Libin Joseph Libin Joseph - 10 months ago 84
C# Question

Azure Service Bus Queue

I like to add azure service bus to one my projects. And the project does a few different tasks: sending email, processing orders, sending invoices etc.

What I am keen to know is, do I create seperate queues to process all these different tasks ? I understand that a queue has one sender and one reciever. That makes sense, but then I will end up with quite a few number of queues for a project. is that normal?

Answer Source

Based on your description:

The project does a few different tasks: sending email, processing orders, sending invoices etc.

These messages are not related to each other. I like to differentiate between commands and events. Commands are sent specifically to certain destination with an expectation of an outcome, knowing that operation could fail. With events it's different. Events are broadcasted and there are no expectations for success or failure. There's also no knowledge about consumers of events to allow complete decoupling. Events can only be handled using Topics/Subscriptions. Commands can be handled either with Queues or with Topics/Subscriptions (a topic with a single subscription would act as a queue).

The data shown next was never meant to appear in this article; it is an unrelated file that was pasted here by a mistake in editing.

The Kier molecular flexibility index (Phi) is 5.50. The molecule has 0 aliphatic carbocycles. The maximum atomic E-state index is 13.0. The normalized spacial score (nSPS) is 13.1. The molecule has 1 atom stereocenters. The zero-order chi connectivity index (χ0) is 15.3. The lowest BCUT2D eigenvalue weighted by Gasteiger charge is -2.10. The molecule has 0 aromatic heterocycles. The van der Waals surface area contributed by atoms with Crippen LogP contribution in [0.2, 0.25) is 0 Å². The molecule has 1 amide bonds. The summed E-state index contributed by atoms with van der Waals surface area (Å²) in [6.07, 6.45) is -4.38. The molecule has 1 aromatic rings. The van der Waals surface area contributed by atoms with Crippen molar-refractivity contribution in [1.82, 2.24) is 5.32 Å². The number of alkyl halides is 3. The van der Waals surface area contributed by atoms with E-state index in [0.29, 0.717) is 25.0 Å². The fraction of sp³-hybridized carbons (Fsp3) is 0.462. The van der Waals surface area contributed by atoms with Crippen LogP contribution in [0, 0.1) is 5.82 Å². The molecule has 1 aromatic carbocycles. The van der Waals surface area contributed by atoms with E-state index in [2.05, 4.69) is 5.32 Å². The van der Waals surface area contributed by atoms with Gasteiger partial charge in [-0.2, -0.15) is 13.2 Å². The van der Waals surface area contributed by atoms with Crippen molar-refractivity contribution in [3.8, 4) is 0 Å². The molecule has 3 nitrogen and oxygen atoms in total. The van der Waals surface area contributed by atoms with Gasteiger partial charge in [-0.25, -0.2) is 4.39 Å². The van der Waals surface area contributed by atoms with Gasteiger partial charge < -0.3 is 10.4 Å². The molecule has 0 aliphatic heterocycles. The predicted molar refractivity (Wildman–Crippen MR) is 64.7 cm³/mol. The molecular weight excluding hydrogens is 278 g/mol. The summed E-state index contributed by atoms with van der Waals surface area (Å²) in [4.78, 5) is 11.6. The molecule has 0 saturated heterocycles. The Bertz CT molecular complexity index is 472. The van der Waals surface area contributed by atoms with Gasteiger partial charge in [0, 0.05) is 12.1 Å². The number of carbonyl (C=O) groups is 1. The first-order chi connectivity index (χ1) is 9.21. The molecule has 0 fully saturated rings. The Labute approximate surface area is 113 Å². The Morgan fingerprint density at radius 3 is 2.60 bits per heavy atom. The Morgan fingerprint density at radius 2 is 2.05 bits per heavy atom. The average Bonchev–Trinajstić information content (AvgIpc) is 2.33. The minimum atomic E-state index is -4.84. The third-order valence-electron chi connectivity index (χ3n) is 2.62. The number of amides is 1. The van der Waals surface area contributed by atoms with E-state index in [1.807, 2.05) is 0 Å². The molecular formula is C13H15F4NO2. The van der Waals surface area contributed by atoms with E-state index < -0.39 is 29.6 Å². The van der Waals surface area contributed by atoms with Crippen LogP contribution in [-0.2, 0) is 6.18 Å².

If you go with events, you don't create separate consumer input queues. You create a topic and subscriptions on that topic. Let's say you'll have a PublisherApp and a ConsumerApp. PublisherApp could create a topic and send all messages to the events topic. ConsumerApp would create the required subscriptions, where each subscription would have a filter based on type of the message you'd like that subscription to receive. For your sample, it would be the following subscriptions:

  1. SendMail
  2. ProcessOrder
  3. SendInvoice

In order to filter properly, your BrokeredMessages will have to have a header (property) that would indicate the intent. You could either come up with a custom header or use a standard one, like Label.

I wrote a blog post a while ago on topologies with ASB, have a look, it might give you more ideas on how you can set up your entities.

If topology & entities management is not what you'd like to do, there are good frameworks that can abstract it for your and allow your code to work w/o diving into details too much. NServiceBus and MassTransit are two good examples you can have a look at.

Full disclosure: I'm working on Azure Service Bus transport for NServiceBus.